President Obama has nominated Judge Charles Breyer of San Francisco’s Northern District bench to the US Sentencing Commission. This could be kind of fun for him as his brother, US Supreme Court Justice Stephen Breyer, was a member of the original Sentencing Commission from 1985 to 1989.
The Sentencing Commission was created to inject more fairness into the criminal sentencing process. Back in the 1980s it seemed to many that the personality and philosophy of a judge could have a significant impact on the prison sentence doled out.
In a 1998 speech, Stephen Breyer pointed to a 1974 experiment in which 50 district judges in the New York-based 2nd Circuit each sentenced 20 offenders based on the same set of pre-sentence reports. The hypothetical results were startling. Where one defendant got three years another was sentenced to 20 years, and where one judge gave a suspended sentence for an immigration crime, another issued a three-year sentence.
Congress established the Sentencing Commission and it created categories of offenders and offenses to produce a scale of factors that would give guidance to judges on a sentencing range.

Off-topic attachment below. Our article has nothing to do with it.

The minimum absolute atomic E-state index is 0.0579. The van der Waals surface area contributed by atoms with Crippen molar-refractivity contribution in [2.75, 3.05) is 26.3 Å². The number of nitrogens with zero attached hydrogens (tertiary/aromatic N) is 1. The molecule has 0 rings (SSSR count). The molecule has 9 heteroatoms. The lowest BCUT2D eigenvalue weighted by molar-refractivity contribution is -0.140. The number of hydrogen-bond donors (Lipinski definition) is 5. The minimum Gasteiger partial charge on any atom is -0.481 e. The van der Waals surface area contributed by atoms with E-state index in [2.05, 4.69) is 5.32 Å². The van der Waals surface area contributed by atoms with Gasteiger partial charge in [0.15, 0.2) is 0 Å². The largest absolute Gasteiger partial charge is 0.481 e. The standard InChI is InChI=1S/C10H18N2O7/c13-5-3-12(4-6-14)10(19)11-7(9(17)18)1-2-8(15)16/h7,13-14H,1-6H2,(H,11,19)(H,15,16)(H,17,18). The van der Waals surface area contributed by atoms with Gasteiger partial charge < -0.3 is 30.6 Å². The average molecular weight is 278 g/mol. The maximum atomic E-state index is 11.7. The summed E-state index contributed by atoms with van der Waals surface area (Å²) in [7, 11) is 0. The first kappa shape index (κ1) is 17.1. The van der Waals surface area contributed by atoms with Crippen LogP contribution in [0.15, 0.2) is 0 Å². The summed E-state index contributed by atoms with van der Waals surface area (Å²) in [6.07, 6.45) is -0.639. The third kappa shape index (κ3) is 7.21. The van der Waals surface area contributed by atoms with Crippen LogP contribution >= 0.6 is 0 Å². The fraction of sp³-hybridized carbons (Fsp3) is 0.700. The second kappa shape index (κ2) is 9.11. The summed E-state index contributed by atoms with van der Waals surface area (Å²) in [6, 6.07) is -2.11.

What it produced in the years immediately after its release was lots of angry judges and lots of litigation. For example, for years defense lawyers battled the disparity in sentencing guideline ranges for convictions related to powder cocaine (usually white guys), versus much more severe sentences for convictions related to crack cocaine (usually black guys.)
And district judges grumbled that it curtailed their ability to fashion sentences that fit a particular crime and defendant.
There have been fights over “mandatory minimum” terms. By 1991 Congress had created nearly 100 separate mandatory minimum provisions, according to the Justice Stephen Breyer. The commission also wrestled with how much to discount a sentence for “substantial assistance” to the government.
All this should make for interesting dinner conversation at Breyer family get-togethers.
Judge Charles Breyer is nominated to a three-year term and his appointment requires Senate confirmation.
Breyer, 70, has been on the San Francisco bench since 1997 when he was appointed by President Bill Clinton.
He’s been active in court administrative and governance issues. He’s a member of the national Judicial Panel on Multidistrict Litigation and has a judge representative to the Executive committee of the Judicial Conference of the U.S., the governing body for the federal courts nationwide.
He spent 23 years in private practice between joining the bench. He also served as an assistant special prosecutor on the Watergate Special Prosecution Force from 1973 to 1974.